On the other hand, while analyzing the government’s performance, many argue that this is the first time that this government has been given a chance to perform and serve the country. To a large extent, this is wrong because, after the 18th Amendment, which made the provinces largely autonomous, the PTI government spent a full five years in Khyber Pakhtunkhwa (KP). If we were to compare the performance of all provinces, KP did not see any significant measures implemented in the province that could suggest that the PTI was able to actually perform better than the PML-N and the PPP.

Just as a wise man would advise that tasting a small portion of meal from a pot will give you an idea of how the entire meal will taste, there is another way to analyze this situation. The Peshawar Metro Bus project can be treated as a litmus test of the performance of the PTI government. This project is similar to the Punjab Metro Bus project which attracted criticism from the opposition at the time it started, renaming it the “Jangla Bus” and calling it a waste of the taxpayers’ money. The opposition then claimed that it would build such a project in Peshawar at half the cost of the Lahore Metro project. In the end, the project swelled to double both the cost and duration of the Punjab Metro project. It is unfortunate to note that more than eight months have passed since the formation of the central PTI government and this project, which every now and then causes embarrassment to the present government in the media, has not yet been completed. God forbid, will this be the fate of all of Pakistan as well after five years? This question will also need to be answered.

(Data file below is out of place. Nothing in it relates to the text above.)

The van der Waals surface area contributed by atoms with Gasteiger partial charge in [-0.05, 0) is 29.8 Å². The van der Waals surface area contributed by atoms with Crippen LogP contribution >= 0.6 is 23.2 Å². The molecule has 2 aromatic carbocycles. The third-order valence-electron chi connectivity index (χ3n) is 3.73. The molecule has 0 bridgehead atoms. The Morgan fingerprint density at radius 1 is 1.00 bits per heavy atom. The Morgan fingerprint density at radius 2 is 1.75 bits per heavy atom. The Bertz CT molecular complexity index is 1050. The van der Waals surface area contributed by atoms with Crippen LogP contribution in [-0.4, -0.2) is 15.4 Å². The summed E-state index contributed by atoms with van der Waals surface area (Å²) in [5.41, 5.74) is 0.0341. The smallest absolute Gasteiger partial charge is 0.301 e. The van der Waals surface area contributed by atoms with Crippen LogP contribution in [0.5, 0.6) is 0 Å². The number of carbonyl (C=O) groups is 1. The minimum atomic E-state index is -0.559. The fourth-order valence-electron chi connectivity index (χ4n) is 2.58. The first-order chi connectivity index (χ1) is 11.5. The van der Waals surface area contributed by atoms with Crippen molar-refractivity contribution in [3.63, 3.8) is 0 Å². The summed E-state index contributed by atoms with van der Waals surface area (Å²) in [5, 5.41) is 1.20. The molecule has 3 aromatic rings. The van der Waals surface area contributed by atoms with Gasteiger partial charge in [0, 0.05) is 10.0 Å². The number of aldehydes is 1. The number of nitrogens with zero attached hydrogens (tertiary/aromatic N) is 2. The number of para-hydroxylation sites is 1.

The leading challenges faced by the people of Pakistan are health, food security, unemployment, and corruption. If we were to analyze this meticulously, we would find that the fundamental cause of these issues is injustice, or rather the unavailability of justice. If our superior and lower courts would start by providing affordable and expeditious justice, then these problems, including corruption, could be addressed. Despite being aware of this critical issue, what has the government done to address this situation over the past eight months? We will also need to think about this.

Even though some courts have been established, this is just a drop in the ocean. If, rather than doing anything else, Tehreek-e-Insaf, which has word “Insaf” (justice) in its name, would set as its core priority the provision of expeditious and affordable justice to the people and simply increase the number of judges in the lower courts by three to four times – which would not have any significant impact on the national budget – then within a few months, Pakistan’s economy would grow by two or three times and the lives of the people would be significantly improved. But, despite understanding all of this, why are the rulers of Pakistan not taking practical steps in this regard? The people of Pakistan will also have to think of an answer to all of these questions.

Published in Daily Times on dated 09-May-2019.